Achieving local public acceptance for new energy technologies, “not in my backyard?”

Technological advances are making it possible to derive energy from greener sources, but wind turbines, solar panels, biofuels, biomass plants or carbon capture and storage (CSS) are not free of controversy. How to gain public acceptance of these new technologies? That was the debate at the workshop “Public acceptance of new energy technologies. Not in my backyard?” held at the Open Days on 5 October.

Politicians and decision-makers are in a difficult position if the public does not accept these new technologies, as the EU will not reach its targets to decarbonise EU energy sector by 2050. Although Commission runs public consultation quite often the question is: is public consultation the best way to gain public acceptance? Is it the only way? How can the EU bridge the gap between theory and practice, between projects and citizens?

As the initiative Comment Visions put forward, there are still concerns about some new energy technologies, which have in various parts of Europe stoked resistance to pilot and full-scale deployment projects. Asking why some major new energy projects have failed, Nick Pidgeon from Cardiff University pointed to a certain lack of democracy and participation deficit. Compensation, which although working in some occasion, still remains controversial. Furthermore, MEP Edit Herczog stressed that compensation only works in times of growth and that in this moment, it is important to focus on investment. Acting rapidly on investment will create new jobs.

Part of the debate also addressed the balance between the project objectives and engineering objectives. Reconciling both approaches is not always easy and at the end of the day, facilities must be profitable and meet their purposes and budget. Vicente J. Cortes, director of the  oxycombustion and CO2 capture programme, CIUDEN Foundation, who gave an overview of the Foundation main initiatives, also pointed out that engineers have to gather all inputs provided and give the best technical solution meeting the requirements. Some opinions such as Andrea Athanas senior programme officer at International Union for the Conservation of Nature (IUCN) stressed the need to be careful and analyse all aspects related to the project.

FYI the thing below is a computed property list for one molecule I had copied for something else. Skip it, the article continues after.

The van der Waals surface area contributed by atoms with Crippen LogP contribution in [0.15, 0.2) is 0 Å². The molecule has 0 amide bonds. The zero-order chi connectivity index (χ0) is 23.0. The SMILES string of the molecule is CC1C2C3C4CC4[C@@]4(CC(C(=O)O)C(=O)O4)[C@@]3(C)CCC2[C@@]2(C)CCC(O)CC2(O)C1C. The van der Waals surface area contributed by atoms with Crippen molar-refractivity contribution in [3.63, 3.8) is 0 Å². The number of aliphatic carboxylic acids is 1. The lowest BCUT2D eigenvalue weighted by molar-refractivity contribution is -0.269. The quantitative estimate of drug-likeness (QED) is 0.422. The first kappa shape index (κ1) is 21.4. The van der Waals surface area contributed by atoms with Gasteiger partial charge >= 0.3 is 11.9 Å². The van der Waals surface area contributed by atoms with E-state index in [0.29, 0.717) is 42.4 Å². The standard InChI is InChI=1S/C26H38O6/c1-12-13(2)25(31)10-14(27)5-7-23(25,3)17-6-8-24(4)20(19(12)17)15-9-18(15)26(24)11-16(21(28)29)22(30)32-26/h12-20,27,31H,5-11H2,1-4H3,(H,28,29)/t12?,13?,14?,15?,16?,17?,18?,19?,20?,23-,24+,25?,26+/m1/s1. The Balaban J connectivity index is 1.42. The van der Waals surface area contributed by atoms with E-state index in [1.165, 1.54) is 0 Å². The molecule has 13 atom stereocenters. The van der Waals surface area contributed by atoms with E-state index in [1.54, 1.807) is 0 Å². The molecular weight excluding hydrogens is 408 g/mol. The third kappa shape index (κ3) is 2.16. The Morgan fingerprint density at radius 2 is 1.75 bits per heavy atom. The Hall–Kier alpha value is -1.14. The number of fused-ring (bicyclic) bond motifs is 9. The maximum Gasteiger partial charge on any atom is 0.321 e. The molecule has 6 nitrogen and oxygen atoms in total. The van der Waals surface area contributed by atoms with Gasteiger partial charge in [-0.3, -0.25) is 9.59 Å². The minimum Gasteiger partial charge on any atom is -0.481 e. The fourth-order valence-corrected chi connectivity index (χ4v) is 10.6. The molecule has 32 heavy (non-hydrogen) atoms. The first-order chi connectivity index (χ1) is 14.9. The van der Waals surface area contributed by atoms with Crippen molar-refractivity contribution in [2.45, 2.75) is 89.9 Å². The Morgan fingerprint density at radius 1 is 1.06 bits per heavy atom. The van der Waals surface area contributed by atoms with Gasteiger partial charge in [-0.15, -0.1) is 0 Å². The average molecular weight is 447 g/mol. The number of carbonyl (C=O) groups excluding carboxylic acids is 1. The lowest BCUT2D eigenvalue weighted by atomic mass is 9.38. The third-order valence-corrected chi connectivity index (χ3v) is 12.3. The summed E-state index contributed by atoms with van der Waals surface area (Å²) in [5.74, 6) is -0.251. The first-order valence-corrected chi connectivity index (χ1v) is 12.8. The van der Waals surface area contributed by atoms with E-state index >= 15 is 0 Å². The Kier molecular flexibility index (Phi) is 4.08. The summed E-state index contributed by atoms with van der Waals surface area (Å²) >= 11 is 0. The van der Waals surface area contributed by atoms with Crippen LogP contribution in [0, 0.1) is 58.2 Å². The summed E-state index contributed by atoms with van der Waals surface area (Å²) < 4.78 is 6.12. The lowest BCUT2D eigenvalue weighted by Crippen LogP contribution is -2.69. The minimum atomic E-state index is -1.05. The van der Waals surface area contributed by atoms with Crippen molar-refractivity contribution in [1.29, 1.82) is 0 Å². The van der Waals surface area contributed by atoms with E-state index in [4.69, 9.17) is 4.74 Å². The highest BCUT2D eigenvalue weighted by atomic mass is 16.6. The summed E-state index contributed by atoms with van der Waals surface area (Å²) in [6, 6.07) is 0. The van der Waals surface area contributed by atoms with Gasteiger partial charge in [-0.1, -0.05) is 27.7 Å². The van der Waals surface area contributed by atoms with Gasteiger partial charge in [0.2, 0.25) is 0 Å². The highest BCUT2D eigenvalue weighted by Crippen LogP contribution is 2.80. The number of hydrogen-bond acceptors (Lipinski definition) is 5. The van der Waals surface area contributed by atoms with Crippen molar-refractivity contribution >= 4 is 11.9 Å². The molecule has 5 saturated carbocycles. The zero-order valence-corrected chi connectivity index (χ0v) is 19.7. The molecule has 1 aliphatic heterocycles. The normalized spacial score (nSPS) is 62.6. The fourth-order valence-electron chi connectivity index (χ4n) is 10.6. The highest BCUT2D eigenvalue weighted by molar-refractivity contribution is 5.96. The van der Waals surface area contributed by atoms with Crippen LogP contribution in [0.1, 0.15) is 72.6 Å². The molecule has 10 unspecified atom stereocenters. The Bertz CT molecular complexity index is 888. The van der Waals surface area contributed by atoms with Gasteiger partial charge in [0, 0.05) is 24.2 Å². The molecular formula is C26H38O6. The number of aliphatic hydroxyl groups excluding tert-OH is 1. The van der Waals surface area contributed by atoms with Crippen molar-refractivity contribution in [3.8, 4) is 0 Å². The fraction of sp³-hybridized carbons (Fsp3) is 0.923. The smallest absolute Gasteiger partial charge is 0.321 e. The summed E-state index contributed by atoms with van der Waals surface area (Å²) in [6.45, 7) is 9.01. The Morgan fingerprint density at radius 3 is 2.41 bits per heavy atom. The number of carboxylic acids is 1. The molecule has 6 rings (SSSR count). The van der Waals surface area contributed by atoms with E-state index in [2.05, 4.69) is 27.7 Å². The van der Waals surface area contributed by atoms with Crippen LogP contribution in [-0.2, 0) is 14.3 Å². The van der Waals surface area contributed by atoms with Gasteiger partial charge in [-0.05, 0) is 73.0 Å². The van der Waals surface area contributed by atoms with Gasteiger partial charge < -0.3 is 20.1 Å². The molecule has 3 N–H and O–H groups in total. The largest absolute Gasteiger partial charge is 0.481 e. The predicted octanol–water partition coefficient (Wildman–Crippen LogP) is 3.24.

Still, at the core of the debate, the question remains on how to get people involve in the project and how to get acceptance. Annabelle Jacquet, from minister Nollet cabinet, highlighted the role of politicians in order to pass the message that making the effort in implementing new energy technologies is worthwhile.

After the debate with the audience, Vice-president of European Union liaison, Shell, Hans van der Loo, concluded that new energy solutions will be more and more needed and gaining public acceptance for them will be crucial. Education is therefore one of the key questions in order to come up with these new solutions, in order to educate about what we need these new solutions and to show why they have to be implemented here.